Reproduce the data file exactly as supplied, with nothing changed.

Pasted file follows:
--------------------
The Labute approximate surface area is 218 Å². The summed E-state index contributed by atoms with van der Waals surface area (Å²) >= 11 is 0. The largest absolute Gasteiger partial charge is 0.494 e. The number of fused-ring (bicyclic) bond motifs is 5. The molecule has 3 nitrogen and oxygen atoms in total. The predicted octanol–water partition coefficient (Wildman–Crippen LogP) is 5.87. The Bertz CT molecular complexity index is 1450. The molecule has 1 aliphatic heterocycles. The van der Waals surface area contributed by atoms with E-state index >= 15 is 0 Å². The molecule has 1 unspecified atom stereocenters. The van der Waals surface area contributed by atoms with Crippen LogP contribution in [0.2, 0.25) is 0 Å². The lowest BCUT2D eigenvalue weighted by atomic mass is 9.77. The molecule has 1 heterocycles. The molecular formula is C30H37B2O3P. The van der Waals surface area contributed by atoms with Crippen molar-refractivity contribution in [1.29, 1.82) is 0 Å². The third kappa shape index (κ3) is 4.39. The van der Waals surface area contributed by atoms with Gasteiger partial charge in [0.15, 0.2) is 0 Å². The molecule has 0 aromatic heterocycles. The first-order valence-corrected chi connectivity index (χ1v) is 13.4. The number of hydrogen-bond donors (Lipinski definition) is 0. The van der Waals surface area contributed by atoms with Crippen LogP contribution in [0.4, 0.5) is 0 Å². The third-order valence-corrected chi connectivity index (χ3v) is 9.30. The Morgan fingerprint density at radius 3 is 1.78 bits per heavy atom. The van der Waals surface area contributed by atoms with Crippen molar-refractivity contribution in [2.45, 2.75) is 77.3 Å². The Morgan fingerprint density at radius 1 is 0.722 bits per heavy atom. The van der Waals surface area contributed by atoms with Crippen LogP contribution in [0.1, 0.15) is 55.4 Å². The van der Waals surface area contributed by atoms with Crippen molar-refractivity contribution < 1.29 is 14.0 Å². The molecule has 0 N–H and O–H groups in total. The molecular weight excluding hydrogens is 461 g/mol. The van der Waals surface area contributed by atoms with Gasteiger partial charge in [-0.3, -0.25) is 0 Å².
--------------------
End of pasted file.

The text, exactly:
The Labute approximate surface area is 218 Å². The summed E-state index contributed by atoms with van der Waals surface area (Å²) >= 11 is 0. The largest absolute Gasteiger partial charge is 0.494 e. The number of fused-ring (bicyclic) bond motifs is 5. The molecule has 3 nitrogen and oxygen atoms in total. The predicted octanol–water partition coefficient (Wildman–Crippen LogP) is 5.87. The Bertz CT molecular complexity index is 1450. The molecule has 1 aliphatic heterocycles. The van der Waals surface area contributed by atoms with E-state index >= 15 is 0 Å². The molecule has 1 unspecified atom stereocenters. The van der Waals surface area contributed by atoms with Crippen LogP contribution in [0.2, 0.25) is 0 Å². The lowest BCUT2D eigenvalue weighted by atomic mass is 9.77. The molecule has 1 heterocycles. The molecular formula is C30H37B2O3P. The van der Waals surface area contributed by atoms with Crippen molar-refractivity contribution in [1.29, 1.82) is 0 Å². The third kappa shape index (κ3) is 4.39. The van der Waals surface area contributed by atoms with Gasteiger partial charge in [0.15, 0.2) is 0 Å². The molecule has 0 aromatic heterocycles. The first-order valence-corrected chi connectivity index (χ1v) is 13.4. The number of hydrogen-bond donors (Lipinski definition) is 0. The van der Waals surface area contributed by atoms with Crippen LogP contribution in [0.4, 0.5) is 0 Å². The third-order valence-corrected chi connectivity index (χ3v) is 9.30. The Morgan fingerprint density at radius 3 is 1.78 bits per heavy atom. The van der Waals surface area contributed by atoms with Crippen molar-refractivity contribution in [2.45, 2.75) is 77.3 Å². The Morgan fingerprint density at radius 1 is 0.722 bits per heavy atom. The van der Waals surface area contributed by atoms with Crippen LogP contribution in [0.1, 0.15) is 55.4 Å². The van der Waals surface area contributed by atoms with Crippen molar-refractivity contribution < 1.29 is 14.0 Å². The molecule has 0 N–H and O–H groups in total. The molecular weight excluding hydrogens is 461 g/mol. The van der Waals surface area contributed by atoms with Gasteiger partial charge in [-0.3, -0.25) is 0 Å².